message 35: by Dharmakirti (last edited Apr 29, 2014 12:15PM) (new)

Dharmakirti | 942 comments I like reading reviews that go a bit more in-depth with analysis of plot, characters, themes, style, etc. I guess I could say that I like "criticism" more than "reviews".

I like reading a review where I get the sense of what it was like for the reviewer to read the novel...they explain their experience of reading, what emotions they felt.


message 36: by rick. (new)

rick. (rickk) I prefer short analytical reviews with information about the structure, narrative style, and general success of the book. I avoid synopsis and spoilers, and I agree that reviews with gifs or even jpegs get dismissed immediately. I try to write reviews in the same vein as I would like to see.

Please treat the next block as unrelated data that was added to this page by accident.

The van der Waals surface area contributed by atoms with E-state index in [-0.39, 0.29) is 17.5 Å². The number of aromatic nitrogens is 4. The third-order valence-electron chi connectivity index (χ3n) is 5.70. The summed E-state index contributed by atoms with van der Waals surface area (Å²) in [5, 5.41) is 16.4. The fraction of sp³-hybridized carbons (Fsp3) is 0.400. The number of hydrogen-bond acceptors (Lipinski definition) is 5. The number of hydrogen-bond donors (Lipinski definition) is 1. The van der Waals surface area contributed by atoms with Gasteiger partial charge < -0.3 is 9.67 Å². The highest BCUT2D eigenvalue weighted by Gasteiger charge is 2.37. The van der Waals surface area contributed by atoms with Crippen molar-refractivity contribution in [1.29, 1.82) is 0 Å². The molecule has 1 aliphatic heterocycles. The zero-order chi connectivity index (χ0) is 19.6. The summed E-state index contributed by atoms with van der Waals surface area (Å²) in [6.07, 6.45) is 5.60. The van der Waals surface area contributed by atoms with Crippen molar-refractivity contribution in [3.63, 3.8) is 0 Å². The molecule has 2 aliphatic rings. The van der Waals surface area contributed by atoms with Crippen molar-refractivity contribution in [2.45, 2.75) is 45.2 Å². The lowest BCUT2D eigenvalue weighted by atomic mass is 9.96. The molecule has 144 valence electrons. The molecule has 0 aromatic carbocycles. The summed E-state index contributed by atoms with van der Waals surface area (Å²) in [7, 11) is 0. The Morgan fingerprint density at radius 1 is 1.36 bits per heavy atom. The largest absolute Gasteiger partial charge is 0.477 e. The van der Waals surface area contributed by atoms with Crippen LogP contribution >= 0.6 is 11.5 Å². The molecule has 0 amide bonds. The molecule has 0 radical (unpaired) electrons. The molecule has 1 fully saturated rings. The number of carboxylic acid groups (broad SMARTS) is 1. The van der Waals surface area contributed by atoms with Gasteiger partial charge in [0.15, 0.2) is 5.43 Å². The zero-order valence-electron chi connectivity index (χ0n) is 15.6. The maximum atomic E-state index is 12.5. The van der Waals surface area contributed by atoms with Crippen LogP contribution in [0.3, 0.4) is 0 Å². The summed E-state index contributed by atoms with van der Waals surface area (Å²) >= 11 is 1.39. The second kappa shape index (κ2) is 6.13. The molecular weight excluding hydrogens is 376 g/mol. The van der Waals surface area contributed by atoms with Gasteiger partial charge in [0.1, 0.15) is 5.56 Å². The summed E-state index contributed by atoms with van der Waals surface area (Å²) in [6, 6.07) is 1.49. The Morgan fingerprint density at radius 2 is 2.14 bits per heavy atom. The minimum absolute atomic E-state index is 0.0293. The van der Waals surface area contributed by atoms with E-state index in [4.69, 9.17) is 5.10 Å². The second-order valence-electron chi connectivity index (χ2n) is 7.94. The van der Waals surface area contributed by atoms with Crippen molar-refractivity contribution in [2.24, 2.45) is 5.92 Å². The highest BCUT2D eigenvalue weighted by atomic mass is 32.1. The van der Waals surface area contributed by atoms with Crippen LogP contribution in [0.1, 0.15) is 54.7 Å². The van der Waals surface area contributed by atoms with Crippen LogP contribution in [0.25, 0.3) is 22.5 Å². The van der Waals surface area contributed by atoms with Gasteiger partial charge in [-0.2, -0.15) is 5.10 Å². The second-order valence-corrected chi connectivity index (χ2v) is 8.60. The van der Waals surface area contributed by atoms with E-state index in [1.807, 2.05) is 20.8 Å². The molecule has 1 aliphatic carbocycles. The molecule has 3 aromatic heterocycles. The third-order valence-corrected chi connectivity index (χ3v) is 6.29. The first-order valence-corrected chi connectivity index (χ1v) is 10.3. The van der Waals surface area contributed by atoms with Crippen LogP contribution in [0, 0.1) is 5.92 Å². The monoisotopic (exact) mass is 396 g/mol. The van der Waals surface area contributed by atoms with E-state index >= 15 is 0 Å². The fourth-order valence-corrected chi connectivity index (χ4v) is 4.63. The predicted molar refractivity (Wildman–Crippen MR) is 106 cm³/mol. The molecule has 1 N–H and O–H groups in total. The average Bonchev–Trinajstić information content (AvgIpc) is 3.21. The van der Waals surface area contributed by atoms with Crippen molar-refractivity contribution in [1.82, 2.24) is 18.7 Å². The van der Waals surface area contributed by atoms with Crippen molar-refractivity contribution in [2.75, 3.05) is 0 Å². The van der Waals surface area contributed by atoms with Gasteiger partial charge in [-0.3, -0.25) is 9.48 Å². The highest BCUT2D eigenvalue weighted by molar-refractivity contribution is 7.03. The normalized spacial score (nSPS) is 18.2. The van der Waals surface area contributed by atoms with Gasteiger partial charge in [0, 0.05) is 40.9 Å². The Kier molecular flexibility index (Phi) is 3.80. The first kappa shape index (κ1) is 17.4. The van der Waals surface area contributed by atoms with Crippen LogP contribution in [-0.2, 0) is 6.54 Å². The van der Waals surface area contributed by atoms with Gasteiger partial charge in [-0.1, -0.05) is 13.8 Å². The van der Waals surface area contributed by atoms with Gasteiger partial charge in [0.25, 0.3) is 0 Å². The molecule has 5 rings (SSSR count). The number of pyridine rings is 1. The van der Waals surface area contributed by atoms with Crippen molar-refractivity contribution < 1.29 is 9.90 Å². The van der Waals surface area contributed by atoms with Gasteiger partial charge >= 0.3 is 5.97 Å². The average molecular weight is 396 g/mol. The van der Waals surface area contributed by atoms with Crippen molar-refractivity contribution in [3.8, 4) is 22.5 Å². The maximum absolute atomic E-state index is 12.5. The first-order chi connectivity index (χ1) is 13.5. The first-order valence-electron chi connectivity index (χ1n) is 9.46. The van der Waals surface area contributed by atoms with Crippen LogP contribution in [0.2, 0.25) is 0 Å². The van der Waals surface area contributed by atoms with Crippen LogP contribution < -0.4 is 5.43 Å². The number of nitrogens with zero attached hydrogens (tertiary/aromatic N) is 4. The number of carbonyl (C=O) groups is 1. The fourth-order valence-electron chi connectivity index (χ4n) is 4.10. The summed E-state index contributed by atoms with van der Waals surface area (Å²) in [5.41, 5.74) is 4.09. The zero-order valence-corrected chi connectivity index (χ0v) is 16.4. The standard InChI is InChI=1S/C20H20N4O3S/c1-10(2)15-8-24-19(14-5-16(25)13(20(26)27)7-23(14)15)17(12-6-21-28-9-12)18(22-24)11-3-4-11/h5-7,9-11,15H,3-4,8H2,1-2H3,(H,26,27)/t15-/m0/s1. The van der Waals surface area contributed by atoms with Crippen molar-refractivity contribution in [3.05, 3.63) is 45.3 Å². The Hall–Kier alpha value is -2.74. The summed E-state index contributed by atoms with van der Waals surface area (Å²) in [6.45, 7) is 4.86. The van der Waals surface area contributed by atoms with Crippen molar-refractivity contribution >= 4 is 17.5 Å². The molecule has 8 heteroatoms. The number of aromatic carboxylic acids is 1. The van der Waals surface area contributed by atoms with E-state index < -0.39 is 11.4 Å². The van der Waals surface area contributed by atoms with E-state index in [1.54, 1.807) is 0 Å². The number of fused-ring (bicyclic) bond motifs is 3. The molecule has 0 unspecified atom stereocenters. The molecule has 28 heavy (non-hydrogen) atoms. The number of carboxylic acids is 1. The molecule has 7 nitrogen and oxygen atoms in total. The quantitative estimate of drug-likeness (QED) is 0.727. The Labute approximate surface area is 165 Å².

message 37: by Michael (new)

Michael Casey | 74 comments Dara wrote: "Kenneth wrote: "I just plain don't like gifs in general! :)"

Nor do I. I'm glad I'm not alone in this.

Michael wrote: "Yeah, that brings up another thing that bothers me in reviews, and that's re..."


Yeah, big difference between a flair that better conveys the sense of the book, and handsprings that have nothing to do with the book.


message 38: by Dara (last edited Apr 29, 2014 01:25PM) (new)

Dara (cmdrdara) | 2702 comments Agreed, Michael.